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You might not want to put your money where your mouth is — there are more germs on a dollar bill than a household toilet seat, the Southern Medical Journal reported about two decades ago.

In this regard, digital currencies win out over paper money and credit cards. But, it’s far from the only reason digital assets such as Bitcoin are closing out one of their biggest years in history.

In 2020, investors found much more compelling arguments for washing their hands of some of the skepticism they once had for these digital assets, according to cryptocurrency expert Sean Stein Smith.

The assistant professor at New York’s Lehman College said cryptocurrencies absorbed a lot of interest from mainstream investors last year. That was in spite of pandemic-related news eclipsing most of the buzz about it, unlike the “cryptomania” headlines of 2017.

Jersey regulations

Guillermo Artiles puts it this way, although perhaps not so bluntly: New York had its chance to foster digital asset and blockchain companies. It blew it.

He doesn’t want New Jersey to do the same.

The partner and chair of the government affairs department at McCarter & English explained that New York in 2015 introduced a regulatory reform referred to as the BitLicense. The costly registration process for digital asset businesses was too much to bear for small and midsized companies, leading to many moving their base to New Jersey’s Hudson County.

“Really, the regulation, some would say, allowed the biggest financial institutions to crowd out small companies from this nascent industry,” Artiles said. “New Jersey was in a unique position to be accommodating to them because there was no regulatory environment.”

But, as a reaction to concern about bitcoin-dispensing ATMs, legislation has been introduced in New Jersey that would largely replicate New York’s license model. The Digital Asset and Blockchain Technology Act, which was introduced in the state Senate in November, does, however, incorporate some feedback by the state’s existing digital asset community, Artiles said.

“And what this does do is help debunk some of the misconceptions out there, that there’s a bunch of crooks in basements running this industry,” he said. “It’s just the farthest thing from the truth. It’s all former financial professionals that see this as the next way that we’ll all transmit currency.”

Cryptocurrency and blockchain technology firms would, unsurprisingly, probably prefer not to be regulated at all, Artiles said. But there is some inevitability to it — and a feeling that New Jersey will continue to want to welcome this business.

“I think with the innovation economy, given that’s the buzz in New Jersey business for this administration, you’d be hard pressed to find something more innovative in terms of technology and where we’re going as a society,” Artiles said. “We can be real leaders as a state in this space, if we do this right.”

Smith, a Jerseyan who serves as chairperson for the New Jersey Society of Certified Public Accountants’ Emerging Technologies Interest Group, credits the renewed interest from Wall Street and companies such as payments giant PayPal deciding to offer Bitcoin and cryptocurrency support.

“It didn’t hurt that, during the fourth quarter of last year, the price of Bitcoin went on a tear,” Smith said. “That led to a lot of questions and conversations in the back half of 2020, from people who had pushed (a digital asset such as Bitcoin) off to the back burner for years. Now, it’s becoming part of a lot of conversations about asset allocation and financial planning.”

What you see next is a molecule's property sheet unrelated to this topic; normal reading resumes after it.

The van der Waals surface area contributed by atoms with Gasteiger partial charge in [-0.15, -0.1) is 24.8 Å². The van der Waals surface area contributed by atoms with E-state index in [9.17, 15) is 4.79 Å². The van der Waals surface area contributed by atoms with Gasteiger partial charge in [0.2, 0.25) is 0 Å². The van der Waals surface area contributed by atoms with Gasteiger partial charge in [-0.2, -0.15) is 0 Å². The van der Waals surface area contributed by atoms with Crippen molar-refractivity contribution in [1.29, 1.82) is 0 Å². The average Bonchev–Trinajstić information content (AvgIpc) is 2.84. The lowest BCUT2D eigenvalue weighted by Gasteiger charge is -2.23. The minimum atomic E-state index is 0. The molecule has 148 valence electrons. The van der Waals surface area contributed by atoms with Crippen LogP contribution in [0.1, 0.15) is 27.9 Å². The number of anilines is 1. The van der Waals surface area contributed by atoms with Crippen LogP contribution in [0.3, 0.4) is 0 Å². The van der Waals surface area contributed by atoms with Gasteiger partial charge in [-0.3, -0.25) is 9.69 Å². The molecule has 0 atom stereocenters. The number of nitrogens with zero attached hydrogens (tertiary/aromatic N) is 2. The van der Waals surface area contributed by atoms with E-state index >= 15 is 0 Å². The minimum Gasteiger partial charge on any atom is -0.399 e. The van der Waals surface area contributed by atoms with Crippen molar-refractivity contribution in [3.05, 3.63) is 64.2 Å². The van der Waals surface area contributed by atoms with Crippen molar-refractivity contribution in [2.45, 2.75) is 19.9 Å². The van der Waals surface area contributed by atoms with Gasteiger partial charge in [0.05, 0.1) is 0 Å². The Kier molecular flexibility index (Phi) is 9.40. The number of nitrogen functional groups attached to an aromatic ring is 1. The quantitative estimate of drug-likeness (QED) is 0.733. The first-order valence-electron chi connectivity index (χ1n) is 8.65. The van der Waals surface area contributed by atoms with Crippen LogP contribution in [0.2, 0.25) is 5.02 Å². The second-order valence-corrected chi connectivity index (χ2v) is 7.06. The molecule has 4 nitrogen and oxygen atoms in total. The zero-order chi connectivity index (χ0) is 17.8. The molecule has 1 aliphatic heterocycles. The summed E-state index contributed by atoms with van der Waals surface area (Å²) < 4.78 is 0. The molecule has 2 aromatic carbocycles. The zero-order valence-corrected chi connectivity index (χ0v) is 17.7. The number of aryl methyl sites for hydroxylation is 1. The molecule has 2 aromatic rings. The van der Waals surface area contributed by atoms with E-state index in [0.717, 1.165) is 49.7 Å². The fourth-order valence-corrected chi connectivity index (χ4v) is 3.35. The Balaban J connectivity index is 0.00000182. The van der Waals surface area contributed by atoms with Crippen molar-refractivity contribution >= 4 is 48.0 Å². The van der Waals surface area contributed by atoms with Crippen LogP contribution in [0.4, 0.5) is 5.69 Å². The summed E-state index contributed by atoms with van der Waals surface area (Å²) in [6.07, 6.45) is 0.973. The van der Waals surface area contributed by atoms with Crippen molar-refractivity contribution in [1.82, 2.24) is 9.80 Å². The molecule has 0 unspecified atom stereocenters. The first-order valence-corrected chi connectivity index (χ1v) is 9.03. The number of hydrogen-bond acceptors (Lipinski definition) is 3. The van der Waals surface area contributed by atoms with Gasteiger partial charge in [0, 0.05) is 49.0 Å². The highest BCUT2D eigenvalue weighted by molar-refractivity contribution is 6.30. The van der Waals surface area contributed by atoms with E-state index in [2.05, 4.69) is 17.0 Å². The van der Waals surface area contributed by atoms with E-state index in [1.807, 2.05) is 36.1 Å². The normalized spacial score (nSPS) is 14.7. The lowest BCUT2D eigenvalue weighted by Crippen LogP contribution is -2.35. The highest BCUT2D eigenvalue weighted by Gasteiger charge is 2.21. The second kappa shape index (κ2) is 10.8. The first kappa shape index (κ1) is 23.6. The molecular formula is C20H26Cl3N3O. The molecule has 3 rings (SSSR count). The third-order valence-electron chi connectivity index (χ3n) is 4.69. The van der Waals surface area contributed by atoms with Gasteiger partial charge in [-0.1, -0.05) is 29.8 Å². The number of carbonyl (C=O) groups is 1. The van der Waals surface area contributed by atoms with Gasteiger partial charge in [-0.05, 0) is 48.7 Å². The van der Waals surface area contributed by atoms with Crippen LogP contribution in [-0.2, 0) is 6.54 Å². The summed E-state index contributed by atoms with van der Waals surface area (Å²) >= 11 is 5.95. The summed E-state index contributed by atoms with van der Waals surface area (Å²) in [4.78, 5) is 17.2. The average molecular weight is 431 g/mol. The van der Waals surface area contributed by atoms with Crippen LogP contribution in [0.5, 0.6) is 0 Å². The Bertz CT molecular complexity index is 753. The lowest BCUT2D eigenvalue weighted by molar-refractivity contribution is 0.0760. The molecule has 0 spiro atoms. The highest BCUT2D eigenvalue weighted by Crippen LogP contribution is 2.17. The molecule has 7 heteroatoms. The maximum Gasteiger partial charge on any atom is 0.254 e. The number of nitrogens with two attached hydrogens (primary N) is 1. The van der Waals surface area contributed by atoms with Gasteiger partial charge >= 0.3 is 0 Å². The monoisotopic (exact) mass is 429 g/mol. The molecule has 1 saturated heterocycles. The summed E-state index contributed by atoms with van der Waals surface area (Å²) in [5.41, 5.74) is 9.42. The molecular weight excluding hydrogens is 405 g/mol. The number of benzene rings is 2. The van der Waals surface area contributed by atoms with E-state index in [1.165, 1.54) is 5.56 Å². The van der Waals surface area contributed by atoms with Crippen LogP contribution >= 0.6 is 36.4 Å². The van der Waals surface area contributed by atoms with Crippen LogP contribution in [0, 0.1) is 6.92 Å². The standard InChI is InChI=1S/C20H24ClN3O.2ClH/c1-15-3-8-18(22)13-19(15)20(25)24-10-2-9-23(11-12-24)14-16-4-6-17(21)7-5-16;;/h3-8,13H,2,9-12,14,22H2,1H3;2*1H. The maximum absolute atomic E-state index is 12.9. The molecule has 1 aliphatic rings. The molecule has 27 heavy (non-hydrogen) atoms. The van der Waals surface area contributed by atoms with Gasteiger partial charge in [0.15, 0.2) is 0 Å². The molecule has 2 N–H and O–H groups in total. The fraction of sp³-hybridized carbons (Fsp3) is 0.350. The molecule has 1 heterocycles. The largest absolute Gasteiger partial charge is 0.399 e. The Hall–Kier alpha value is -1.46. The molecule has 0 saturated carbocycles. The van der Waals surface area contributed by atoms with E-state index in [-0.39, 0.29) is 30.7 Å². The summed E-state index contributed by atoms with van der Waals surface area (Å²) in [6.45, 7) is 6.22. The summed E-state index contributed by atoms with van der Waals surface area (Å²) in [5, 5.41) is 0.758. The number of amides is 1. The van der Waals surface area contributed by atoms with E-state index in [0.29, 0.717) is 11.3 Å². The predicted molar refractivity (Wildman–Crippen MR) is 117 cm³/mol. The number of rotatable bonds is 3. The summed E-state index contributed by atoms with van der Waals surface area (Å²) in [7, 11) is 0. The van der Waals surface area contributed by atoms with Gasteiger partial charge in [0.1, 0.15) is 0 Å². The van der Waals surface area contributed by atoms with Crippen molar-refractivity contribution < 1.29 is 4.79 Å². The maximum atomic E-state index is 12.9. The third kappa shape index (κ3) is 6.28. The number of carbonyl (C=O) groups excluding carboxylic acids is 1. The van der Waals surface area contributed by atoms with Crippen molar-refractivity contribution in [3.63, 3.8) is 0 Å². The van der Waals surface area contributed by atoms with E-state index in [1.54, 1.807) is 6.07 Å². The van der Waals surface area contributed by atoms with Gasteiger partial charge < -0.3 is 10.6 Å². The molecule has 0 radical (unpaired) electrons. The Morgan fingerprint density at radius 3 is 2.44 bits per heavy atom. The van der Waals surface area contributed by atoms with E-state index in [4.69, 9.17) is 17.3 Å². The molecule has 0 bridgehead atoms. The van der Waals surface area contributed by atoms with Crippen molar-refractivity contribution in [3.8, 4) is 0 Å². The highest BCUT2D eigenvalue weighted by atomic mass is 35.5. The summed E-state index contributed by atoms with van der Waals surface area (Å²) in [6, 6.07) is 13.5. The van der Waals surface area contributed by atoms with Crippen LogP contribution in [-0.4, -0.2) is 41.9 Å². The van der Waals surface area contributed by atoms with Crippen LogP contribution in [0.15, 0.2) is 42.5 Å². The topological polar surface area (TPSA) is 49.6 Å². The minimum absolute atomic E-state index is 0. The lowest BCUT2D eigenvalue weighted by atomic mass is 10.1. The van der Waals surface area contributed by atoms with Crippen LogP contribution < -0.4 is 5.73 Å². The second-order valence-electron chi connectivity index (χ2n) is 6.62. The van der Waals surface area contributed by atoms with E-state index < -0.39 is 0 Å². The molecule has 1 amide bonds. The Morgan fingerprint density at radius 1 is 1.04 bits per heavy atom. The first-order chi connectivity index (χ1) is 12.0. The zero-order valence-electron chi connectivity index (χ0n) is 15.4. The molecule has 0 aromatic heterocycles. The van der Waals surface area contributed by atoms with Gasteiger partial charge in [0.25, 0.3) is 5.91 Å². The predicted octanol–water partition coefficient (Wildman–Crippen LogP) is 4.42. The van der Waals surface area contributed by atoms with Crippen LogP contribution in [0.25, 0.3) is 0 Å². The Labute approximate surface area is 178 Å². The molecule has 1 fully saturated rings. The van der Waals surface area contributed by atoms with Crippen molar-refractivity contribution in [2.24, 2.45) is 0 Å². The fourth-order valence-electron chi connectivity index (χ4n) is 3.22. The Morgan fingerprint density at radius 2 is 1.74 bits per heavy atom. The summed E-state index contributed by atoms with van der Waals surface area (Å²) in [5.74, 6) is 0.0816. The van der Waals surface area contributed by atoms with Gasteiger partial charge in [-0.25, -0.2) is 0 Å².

After falling under $5,000 per bitcoin in March 2020, the price of the world’s first and largest cryptocurrency skyrocketed more than 300%. It soared to $30,000 at the year’s end, surpassing a previous high of about $20,000 in 2017.

Bitcoin is infamous for its volatile trading history. Despite that, JPMorgan Chase & Co. has reported that it has the potential to reach a price of $146,000 in the long run, as a competitor with gold as an asset class.

Even if Smith said, anecdotally, he’s fielding more inquiries than ever about cryptocurrency investing now, he admits the past year of news about these digital assets didn’t help wash away all the hesitancy people have about it.

XRP, which was at one point the third-most-valuable digital currency, was recently made the subject of a Securities and Exchange Commission lawsuit. The agency believes XRP’s original creator, Ripple, should have treated what Ripple believes is a security like a stock, instead of a currency.

The SEC has previously ruled that the cryptocurrencies ahead of XRP in value, Bitcoin and Ethereum, are not securities due to the fact that they operate on a decentralized, blockchain-based network.

Without knowing exactly how cryptocurrencies will be handled by regulators in the future, Smith said they should be treated with the same careful approach as any other financial instrument. There’s always going to be some risk, in other words.

Still, if you’re asking him for clues about what something like Bitcoin might do in the next year, he’s bullish. He expects the price will retain its current high prices throughout 2021, regardless of how long the pandemic will have a continued impact on consumers and businesses.

“While Bitcoin doesn’t exist in a vacuum — and, hopefully, as we have vaccines and treatments that will impact market sentiment positively — I don’t think it’ll have as large an impact on asset prices as it would for other equity names out there,” he said. “Although there are macroeconomic factors out there that will affect any financial asset, there are positive tailwinds heading into 2021.”

(Excerpt) Read more Here | 2021-01-11 10:00:00

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